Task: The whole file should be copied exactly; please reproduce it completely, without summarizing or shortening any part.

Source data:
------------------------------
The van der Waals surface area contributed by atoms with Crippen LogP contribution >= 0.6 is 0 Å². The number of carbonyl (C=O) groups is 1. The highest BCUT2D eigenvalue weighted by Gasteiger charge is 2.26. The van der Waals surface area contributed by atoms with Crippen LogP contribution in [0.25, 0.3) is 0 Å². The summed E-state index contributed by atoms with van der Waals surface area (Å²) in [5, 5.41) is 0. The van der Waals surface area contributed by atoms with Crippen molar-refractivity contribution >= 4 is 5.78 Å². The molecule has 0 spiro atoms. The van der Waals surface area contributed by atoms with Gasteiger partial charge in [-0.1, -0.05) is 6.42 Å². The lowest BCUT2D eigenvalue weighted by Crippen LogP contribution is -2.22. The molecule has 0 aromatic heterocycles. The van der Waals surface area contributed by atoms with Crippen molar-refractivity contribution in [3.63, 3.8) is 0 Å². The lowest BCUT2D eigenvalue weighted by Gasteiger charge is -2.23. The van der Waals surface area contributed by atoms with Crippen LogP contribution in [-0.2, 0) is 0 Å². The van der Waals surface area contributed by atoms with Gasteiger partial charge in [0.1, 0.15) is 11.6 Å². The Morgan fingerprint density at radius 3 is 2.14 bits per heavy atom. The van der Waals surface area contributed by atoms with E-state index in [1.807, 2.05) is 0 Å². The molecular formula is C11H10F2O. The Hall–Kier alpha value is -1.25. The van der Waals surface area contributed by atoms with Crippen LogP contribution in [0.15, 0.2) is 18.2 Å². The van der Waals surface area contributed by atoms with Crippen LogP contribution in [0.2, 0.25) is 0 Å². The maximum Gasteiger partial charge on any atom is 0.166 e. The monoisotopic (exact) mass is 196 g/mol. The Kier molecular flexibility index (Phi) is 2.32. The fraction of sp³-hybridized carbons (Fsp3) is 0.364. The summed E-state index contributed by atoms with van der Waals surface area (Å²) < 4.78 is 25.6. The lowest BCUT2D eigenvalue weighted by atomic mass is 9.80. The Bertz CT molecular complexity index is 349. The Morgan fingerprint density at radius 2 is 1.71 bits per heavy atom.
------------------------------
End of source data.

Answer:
The van der Waals surface area contributed by atoms with Crippen LogP contribution >= 0.6 is 0 Å². The number of carbonyl (C=O) groups is 1. The highest BCUT2D eigenvalue weighted by Gasteiger charge is 2.26. The van der Waals surface area contributed by atoms with Crippen LogP contribution in [0.25, 0.3) is 0 Å². The summed E-state index contributed by atoms with van der Waals surface area (Å²) in [5, 5.41) is 0. The van der Waals surface area contributed by atoms with Crippen molar-refractivity contribution >= 4 is 5.78 Å². The molecule has 0 spiro atoms. The van der Waals surface area contributed by atoms with Gasteiger partial charge in [-0.1, -0.05) is 6.42 Å². The lowest BCUT2D eigenvalue weighted by Crippen LogP contribution is -2.22. The molecule has 0 aromatic heterocycles. The van der Waals surface area contributed by atoms with Crippen molar-refractivity contribution in [3.63, 3.8) is 0 Å². The lowest BCUT2D eigenvalue weighted by Gasteiger charge is -2.23. The van der Waals surface area contributed by atoms with Crippen LogP contribution in [-0.2, 0) is 0 Å². The van der Waals surface area contributed by atoms with Gasteiger partial charge in [0.1, 0.15) is 11.6 Å². The Morgan fingerprint density at radius 3 is 2.14 bits per heavy atom. The van der Waals surface area contributed by atoms with E-state index in [1.807, 2.05) is 0 Å². The molecular formula is C11H10F2O. The Hall–Kier alpha value is -1.25. The van der Waals surface area contributed by atoms with Crippen LogP contribution in [0.15, 0.2) is 18.2 Å². The van der Waals surface area contributed by atoms with Crippen LogP contribution in [0.2, 0.25) is 0 Å². The maximum Gasteiger partial charge on any atom is 0.166 e. The monoisotopic (exact) mass is 196 g/mol. The Kier molecular flexibility index (Phi) is 2.32. The fraction of sp³-hybridized carbons (Fsp3) is 0.364. The summed E-state index contributed by atoms with van der Waals surface area (Å²) < 4.78 is 25.6. The lowest BCUT2D eigenvalue weighted by atomic mass is 9.80. The Bertz CT molecular complexity index is 349. The Morgan fingerprint density at radius 2 is 1.71 bits per heavy atom.